Tuesday, February 15, 2011
Bill West, Pioneer of Powerlifting - Peter Vuono
Bill West, Pioneer of Powerlifting
by Peter Vuono (1983)
The readers of Powerlifting USA who have used lifting aids such as knee wraps, wrist wraps, elbow wraps, or a wide lifting belt owe a great deal of thanks to the man who popularized these training aids – Bill “Peanuts” West. So too, if any of the readers have employed in their programs such aids as the bench or box squat, the cheating bench press, extended deadlifts, deadlifts off blocks or the touch method on any of the three lifts, then they also owe a great deal of thanks to the man who popularized these techniques – BILL WEST.
It was Bill West who, through a plethora of articles on the abovementioned techniques, his army of successful gym partners, and his famed Westside Barbell Club, made these techniques popular and basic necessities of power routines and part of almost every modern-day powerlifter’s program. Bill can truly be called the Godfather of Powerlifting.
Bill became interested in gaining size and strength in 1952 when he was 15½ years old. He became associated with Gene Wells who was then current Mr. Pennsylvania and lived near the young West. At the time Bill weighed only 87 pounds. He started training with Wells at John Fritshe’s Gym. Bill and Gene both dreamed about the famous Muscle Beach and Joy’s Muscle House by the Sea in Santa Monica, California.
So strong was this urge to migrate that Bill, with his friend, left for Santa Monica. West arrived in Los Angeles with $1.65 to his name. He purchases a bag of peanuts and a bus ticket for Santa Monica. Upon arriving he was given lodging by Fleurette Crettaz, also known as ‘Joy’ who ran a famous boarding house Called the Muscle House by the Sea. It was here that such greats as Steve Reeves, Jack Delinger and others stayed from time to time.
Bill’s training resumed as did his consumption of peanuts. He ate one pound of raw peanuts, ½ cup of peanut butter and six spoonfuls of peanut oil every day. His bodyweight rose from 87 to 102 pounds. In 60 more days his weight was up to 132; and at the end of the first year his weight had risen to 155. It was during this period that Joy stamped the name “Peanuts” onto Bill’s locker, giving him the nickname which he has carried to this day.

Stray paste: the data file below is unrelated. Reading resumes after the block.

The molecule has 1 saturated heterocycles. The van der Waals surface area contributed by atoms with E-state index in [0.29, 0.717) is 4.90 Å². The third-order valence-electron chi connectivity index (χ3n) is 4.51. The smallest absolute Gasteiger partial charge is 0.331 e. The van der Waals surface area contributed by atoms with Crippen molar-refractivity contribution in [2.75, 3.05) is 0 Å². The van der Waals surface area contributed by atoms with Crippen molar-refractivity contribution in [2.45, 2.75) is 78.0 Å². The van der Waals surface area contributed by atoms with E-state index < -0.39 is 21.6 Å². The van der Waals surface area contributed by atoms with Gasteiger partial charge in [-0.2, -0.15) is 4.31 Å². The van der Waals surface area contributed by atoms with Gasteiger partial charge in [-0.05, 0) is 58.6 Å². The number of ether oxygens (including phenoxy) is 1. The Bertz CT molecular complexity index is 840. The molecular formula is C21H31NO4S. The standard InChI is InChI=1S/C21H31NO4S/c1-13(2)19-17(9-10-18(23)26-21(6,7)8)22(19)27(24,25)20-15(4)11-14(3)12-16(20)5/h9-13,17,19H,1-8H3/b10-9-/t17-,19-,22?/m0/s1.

After his third year of weightlifting, Bill had risen to a bodyweight of 180. It the year 1955 and Bill started to compete in various lifting meets. He eventually posted Olympic lifts of a 260 press, 230 snatch and 315 clean & jerk; however, Bill felt that he didn’t have the proper physique nor the skills required for Olympic lifting and on the advice of Isaac Berger, he increased his bodyweight to 198 and pursued the three powerlifts.
Early in his powerlifting career Bill achieved a 355 incline press, a double dumbbell clean & press with 127 pounders, and seven reps with 130 pound dumbbells on the incline dumbbell press. He could also strict curl 175 pounds. Bill later rented a garage to be used as a training headquarters for himself and his friends. This garage had no electricity and was illuminated via candlelight. One evening when an auto accident drove all the members to the street, the Pacific sea breeze toppled over a candle and the garage was utterly consumed in the fire. It was then that Bill converted the garage behind his house at 4227 Neisho St. in Culver City, California to the legendary Westside Barbell Club.
Strong men from all over came to receive Bill’s expert knowledge and training advice. Among them were Pat Casey, the first man to bench press 600; Bill Thurber, American record holder in the bench press and total in the 148 lb. class; Leonard Ingro, the first middleweight to squat 500; hammer thrower Harold Connolly; shot-putter Dallas Long; and the immortal George Frenn, the first man to total 2100.